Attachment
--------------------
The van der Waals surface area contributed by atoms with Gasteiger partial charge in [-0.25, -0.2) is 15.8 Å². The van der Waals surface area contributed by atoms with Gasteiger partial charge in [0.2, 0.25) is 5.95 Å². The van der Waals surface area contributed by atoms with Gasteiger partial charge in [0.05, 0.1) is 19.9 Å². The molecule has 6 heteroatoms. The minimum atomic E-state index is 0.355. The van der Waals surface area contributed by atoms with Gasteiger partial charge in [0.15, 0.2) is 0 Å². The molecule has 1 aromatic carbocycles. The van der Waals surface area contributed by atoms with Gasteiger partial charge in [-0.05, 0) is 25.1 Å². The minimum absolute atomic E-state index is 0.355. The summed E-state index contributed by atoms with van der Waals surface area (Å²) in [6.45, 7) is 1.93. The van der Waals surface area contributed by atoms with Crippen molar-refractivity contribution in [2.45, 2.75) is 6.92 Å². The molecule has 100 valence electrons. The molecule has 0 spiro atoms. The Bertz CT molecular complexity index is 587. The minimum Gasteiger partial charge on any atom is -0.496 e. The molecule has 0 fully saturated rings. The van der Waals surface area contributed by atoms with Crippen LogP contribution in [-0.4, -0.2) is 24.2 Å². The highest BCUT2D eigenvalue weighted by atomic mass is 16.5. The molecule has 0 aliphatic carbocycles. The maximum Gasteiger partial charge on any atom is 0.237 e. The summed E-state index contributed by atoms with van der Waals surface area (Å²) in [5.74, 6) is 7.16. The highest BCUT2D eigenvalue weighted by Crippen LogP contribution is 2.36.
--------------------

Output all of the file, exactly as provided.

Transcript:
The van der Waals surface area contributed by atoms with Gasteiger partial charge in [-0.25, -0.2) is 15.8 Å². The van der Waals surface area contributed by atoms with Gasteiger partial charge in [0.2, 0.25) is 5.95 Å². The van der Waals surface area contributed by atoms with Gasteiger partial charge in [0.05, 0.1) is 19.9 Å². The molecule has 6 heteroatoms. The minimum atomic E-state index is 0.355. The van der Waals surface area contributed by atoms with Gasteiger partial charge in [0.15, 0.2) is 0 Å². The molecule has 1 aromatic carbocycles. The van der Waals surface area contributed by atoms with Gasteiger partial charge in [-0.05, 0) is 25.1 Å². The minimum absolute atomic E-state index is 0.355. The summed E-state index contributed by atoms with van der Waals surface area (Å²) in [6.45, 7) is 1.93. The van der Waals surface area contributed by atoms with Crippen molar-refractivity contribution in [2.45, 2.75) is 6.92 Å². The molecule has 100 valence electrons. The molecule has 0 spiro atoms. The Bertz CT molecular complexity index is 587. The minimum Gasteiger partial charge on any atom is -0.496 e. The molecule has 0 fully saturated rings. The van der Waals surface area contributed by atoms with Crippen LogP contribution in [-0.4, -0.2) is 24.2 Å². The highest BCUT2D eigenvalue weighted by atomic mass is 16.5. The molecule has 0 aliphatic carbocycles. The maximum Gasteiger partial charge on any atom is 0.237 e. The summed E-state index contributed by atoms with van der Waals surface area (Å²) in [5.74, 6) is 7.16. The highest BCUT2D eigenvalue weighted by Crippen LogP contribution is 2.36.